As regards the depth of the bedrock underlying the entire basin and the channel, only three boreholes are done in the first instance. Still these boreholes may have not been exactly in the present location of the port basin or the channel as the location kept changing owing to various reasons. However, considering the huge area of the basin and the channel (harbor basin 55.5 ha. and channel 32.1 ha.), few boreholes are not sufficient to determine the depth of the bedrock. In actual sense, the depth of the bedrock keeps changing and in some areas this variation is very sudden.
Under these circumstances, it is the usual practice to start off design and construction with existing limited data having agreed upon tentative quantities and fixed rates. As the risk of increase in quantities cannot be taken by the contractor, the employer has to take that risk. SLPA has acted in the same way.
Q: Is it true that the width of the Hambantota harbour is 400 metres and its length, one kilometre and going out in to the sea, and the old Matara-Kataragama road is being submerged to accommodate this new harbour?
A: Dimensions of Hambantota Port Phase I are 700m length and 800m wide. Entrance channel is around 1,000m long. The entrance channel is connected to Harbour Basin via the old Matara-Kataragama road and now it is submerged.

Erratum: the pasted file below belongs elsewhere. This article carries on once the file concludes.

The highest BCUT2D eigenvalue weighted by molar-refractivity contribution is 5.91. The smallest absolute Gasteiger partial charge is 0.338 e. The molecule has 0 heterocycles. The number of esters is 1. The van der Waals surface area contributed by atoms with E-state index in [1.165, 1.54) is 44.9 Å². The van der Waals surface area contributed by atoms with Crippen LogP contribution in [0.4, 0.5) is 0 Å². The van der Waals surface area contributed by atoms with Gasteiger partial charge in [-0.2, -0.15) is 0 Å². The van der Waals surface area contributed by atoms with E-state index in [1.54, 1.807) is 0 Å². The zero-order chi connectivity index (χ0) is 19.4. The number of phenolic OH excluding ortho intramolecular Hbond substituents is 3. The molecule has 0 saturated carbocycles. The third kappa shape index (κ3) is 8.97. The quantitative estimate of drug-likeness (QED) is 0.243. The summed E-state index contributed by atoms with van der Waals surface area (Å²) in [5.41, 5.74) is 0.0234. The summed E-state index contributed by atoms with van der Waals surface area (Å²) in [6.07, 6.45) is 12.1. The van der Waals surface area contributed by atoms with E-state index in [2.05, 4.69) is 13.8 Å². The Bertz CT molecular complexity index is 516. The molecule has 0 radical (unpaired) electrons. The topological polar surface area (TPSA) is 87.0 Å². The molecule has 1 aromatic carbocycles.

Q: Is it also so that the draft at the new Colombo South Port with ADB aid will be 18 metres in depth, one metre more than the proposed Hambantota Port draft and that the draft at the existing Colombo Port is 15 metres, which accommodates both the privately run SAGT terminal as well as the state owned Jaya container terminal?
A: The present Port of Colombo’s maximum depth is 15m and it is not possible to increase the depth due to two main reasons: rock patches appearing on the bedrock and it is a little bit difficult to blast within the operational port and the other main reason is with the existing structures it cannot be further deepened.
The new Colombo South Port harbour basin mainly at the South & East Terminal — the proposed depth is –18 metres but its natural depth runs up to 25 metres, close to breakwater head. It means Colombo has an almost natural depth of 18 metres and onwards as the New Port is being constructed toward the sea with almost 6.5 km breakwater. In the case of Hambantota it is a greenfield port built not on the sea. It’s an artificial port with much shorter breakwaters of around 1.3 km. The depth of the Hambantota Port is only 17m.